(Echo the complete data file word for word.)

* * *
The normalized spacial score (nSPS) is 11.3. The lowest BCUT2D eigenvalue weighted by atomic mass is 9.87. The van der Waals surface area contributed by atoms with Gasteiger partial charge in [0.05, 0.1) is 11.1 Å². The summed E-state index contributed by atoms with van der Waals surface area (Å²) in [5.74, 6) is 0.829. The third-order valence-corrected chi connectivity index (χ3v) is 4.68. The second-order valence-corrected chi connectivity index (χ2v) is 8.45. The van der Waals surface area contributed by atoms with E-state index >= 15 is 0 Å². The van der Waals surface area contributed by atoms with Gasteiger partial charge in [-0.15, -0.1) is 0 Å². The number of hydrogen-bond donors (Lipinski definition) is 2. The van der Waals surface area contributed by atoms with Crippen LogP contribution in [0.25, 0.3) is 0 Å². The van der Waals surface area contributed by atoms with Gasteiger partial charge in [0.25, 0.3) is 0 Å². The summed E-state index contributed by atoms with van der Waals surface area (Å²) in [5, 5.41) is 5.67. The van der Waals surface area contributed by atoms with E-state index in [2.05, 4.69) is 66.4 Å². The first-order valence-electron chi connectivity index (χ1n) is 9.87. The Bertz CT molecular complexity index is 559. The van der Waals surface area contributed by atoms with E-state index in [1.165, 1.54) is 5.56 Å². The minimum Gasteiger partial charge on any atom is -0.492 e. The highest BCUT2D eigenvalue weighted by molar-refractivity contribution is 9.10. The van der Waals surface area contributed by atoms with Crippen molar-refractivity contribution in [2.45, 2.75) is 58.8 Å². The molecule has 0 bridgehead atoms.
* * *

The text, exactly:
The normalized spacial score (nSPS) is 11.3. The lowest BCUT2D eigenvalue weighted by atomic mass is 9.87. The van der Waals surface area contributed by atoms with Gasteiger partial charge in [0.05, 0.1) is 11.1 Å². The summed E-state index contributed by atoms with van der Waals surface area (Å²) in [5.74, 6) is 0.829. The third-order valence-corrected chi connectivity index (χ3v) is 4.68. The second-order valence-corrected chi connectivity index (χ2v) is 8.45. The van der Waals surface area contributed by atoms with E-state index >= 15 is 0 Å². The van der Waals surface area contributed by atoms with Gasteiger partial charge in [-0.15, -0.1) is 0 Å². The number of hydrogen-bond donors (Lipinski definition) is 2. The van der Waals surface area contributed by atoms with Crippen LogP contribution in [0.25, 0.3) is 0 Å². The van der Waals surface area contributed by atoms with Gasteiger partial charge in [0.25, 0.3) is 0 Å². The summed E-state index contributed by atoms with van der Waals surface area (Å²) in [5, 5.41) is 5.67. The van der Waals surface area contributed by atoms with E-state index in [2.05, 4.69) is 66.4 Å². The first-order valence-electron chi connectivity index (χ1n) is 9.87. The Bertz CT molecular complexity index is 559. The van der Waals surface area contributed by atoms with E-state index in [1.165, 1.54) is 5.56 Å². The minimum Gasteiger partial charge on any atom is -0.492 e. The highest BCUT2D eigenvalue weighted by molar-refractivity contribution is 9.10. The van der Waals surface area contributed by atoms with Crippen molar-refractivity contribution in [2.45, 2.75) is 58.8 Å². The molecule has 0 bridgehead atoms.